There is some controversy over who exactly should take responsibility for coordinating the care of the dual eligibles. There have been some proposals to transfer dual eligibles into existing Medicaid managed care plans, which are controlled by individual states.[146] But many states facing severe budget shortfalls might have some incentive to stint on necessary care or otherwise shift costs to enrollees and their families to capture some Medicaid savings. Medicare has more experience managing the care of older adults, and is already expanding coordinated care programs under the ACA,[147] though there are some questions about private Medicare plans' capacity to manage care and achieve meaningful cost savings.[148]

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The dual-eligible population comprises roughly 20 percent of Medicare's enrollees but accounts for 36 percent of its costs.[142] There is substantial evidence that these individuals receive highly inefficient care because responsibility for their care is split between the Medicare and Medicaid programs[143]—most see a number of different providers without any kind of mechanism to coordinate their care, and they face high rates of potentially preventable hospitalizations.[144] Because Medicaid and Medicare cover different aspects of health care, both have a financial incentive to shunt patients into care the other program pays for.
Part A covers inpatient hospital stays where the beneficiary has been formally admitted to the hospital, including semi-private room, food, and tests. As of January 1, 2018, Medicare Part A has an inpatient hospital deductible of $1340, coinsurance per day as $335 after 61 days confinement within one "spell of illness", coinsurance for "lifetime reserve days" (essentially, days 91-150) of $670 per day, and coinsurance in an Skilled Nursing Facility (following a medically necessary hospital confinement of 3 night in row or more) for days 21-100 of $167.50 per day (up to 20 days of SNF confinement have no co-pay) These amounts increase or decrease yearly on 1st day of the year.[citation needed]
The Patient Protection and Affordable Care Act ("PPACA") of 2010 made a number of changes to the Medicare program. Several provisions of the law were designed to reduce the cost of Medicare. The most substantial provisions slowed the growth rate of payments to hospitals and skilled nursing facilities under Parts A of Medicare, through a variety of methods (e.g., arbitrary percentage cuts, penalties for readmissions).

Like other types of health insurance, each Medicare Advantage plan has different rules about coverage for treatment, patient responsibility, costs and more. Joining a Medicare Advantage plan may make someone ineligible to continue receiving health care coverage through their employer or union, so if employer-based coverage fits a consumer's needs, they may want to hold off on enrolling in Medicare.
Minnesota is one of just three states in the country (Massachusetts and Wisconsin are the others) that offers its own version of Medicare Supplement insurance. Minnesota has two plans available: the Minnesota Basic Plan and the Minnesota Extended Basic Plan. In  most other states, up to 10 types of standardized plans are available. Medicare Supplement plans are also known as Medigap policies and may help pay Original Medicare out-of-pocket costs, such as copayments and deductibles.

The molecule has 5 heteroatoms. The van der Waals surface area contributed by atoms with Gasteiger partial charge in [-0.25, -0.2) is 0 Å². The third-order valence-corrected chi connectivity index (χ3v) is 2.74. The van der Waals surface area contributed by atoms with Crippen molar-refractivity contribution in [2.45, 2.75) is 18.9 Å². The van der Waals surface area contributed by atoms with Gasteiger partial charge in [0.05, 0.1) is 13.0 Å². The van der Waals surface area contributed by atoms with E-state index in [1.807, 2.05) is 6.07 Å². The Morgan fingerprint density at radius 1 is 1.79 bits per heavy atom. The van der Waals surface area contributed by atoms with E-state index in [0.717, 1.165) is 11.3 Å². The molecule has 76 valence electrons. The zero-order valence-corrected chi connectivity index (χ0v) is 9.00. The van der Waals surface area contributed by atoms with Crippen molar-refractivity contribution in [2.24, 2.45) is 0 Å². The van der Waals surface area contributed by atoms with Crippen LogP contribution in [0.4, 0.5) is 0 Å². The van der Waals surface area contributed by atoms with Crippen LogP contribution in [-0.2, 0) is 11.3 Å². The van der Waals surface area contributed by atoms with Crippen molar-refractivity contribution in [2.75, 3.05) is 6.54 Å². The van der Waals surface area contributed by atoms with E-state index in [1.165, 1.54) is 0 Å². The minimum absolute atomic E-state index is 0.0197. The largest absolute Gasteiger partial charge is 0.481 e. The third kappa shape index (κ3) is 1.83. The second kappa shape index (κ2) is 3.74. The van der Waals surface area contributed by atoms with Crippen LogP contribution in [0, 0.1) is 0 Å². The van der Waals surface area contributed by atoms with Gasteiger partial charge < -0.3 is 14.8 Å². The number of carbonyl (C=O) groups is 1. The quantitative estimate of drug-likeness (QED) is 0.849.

If you are uninsured and are not eligible for Medi-Cal or a plan through Covered California, you may qualify for limited health services offered by your county. These programs are not insurance plans and do not provide full coverage. County health programs are commonly known as “county indigent health” or programs “medically indigent adult” programs.

Hospice benefits are also provided under Part A of Medicare for terminally ill persons with less than six months to live, as determined by the patient's physician. The terminally ill person must sign a statement that hospice care has been chosen over other Medicare-covered benefits, (e.g. assisted living or hospital care).[38] Treatment provided includes pharmaceutical products for symptom control and pain relief as well as other services not otherwise covered by Medicare such as grief counseling. Hospice is covered 100% with no co-pay or deductible by Medicare Part A except that patients are responsible for a copay for outpatient drugs and respite care, if needed.[39]
The maximum length of stay that Medicare Part A covers in a hospital inpatient stay or series of stays is typically 90 days. The first 60 days would be paid by Medicare in full, except one copay (also and more commonly referred to as a "deductible") at the beginning of the 60 days of $1340 as of 2018. Days 61–90 require a co-payment of $335 per day as of 2018. The beneficiary is also allocated "lifetime reserve days" that can be used after 90 days. These lifetime reserve days require a copayment of $670 per day as of 2018, and the beneficiary can only use a total of 60 of these days throughout their lifetime.[24] A new pool of 90 hospital days, with new copays of $1340 in 2018 and $335 per day for days 61–90, starts only after the beneficiary has 60 days continuously with no payment from Medicare for hospital or Skilled Nursing Facility confinement.[25]
When you apply for Medicare, you can sign up for Part A (Hospital Insurance) and Part B (Medical Insurance). Because you must pay a premium for Part B coverage, you can turn it down. However, if you decide to enroll in Part B later on, you may have to pay a late enrollment penalty for as long as you have Part B coverage. Your monthly premium will go up 10 percent for each 12-month period you were eligible for Part B, but didn’t sign up for it, unless you qualify for a special enrollment period.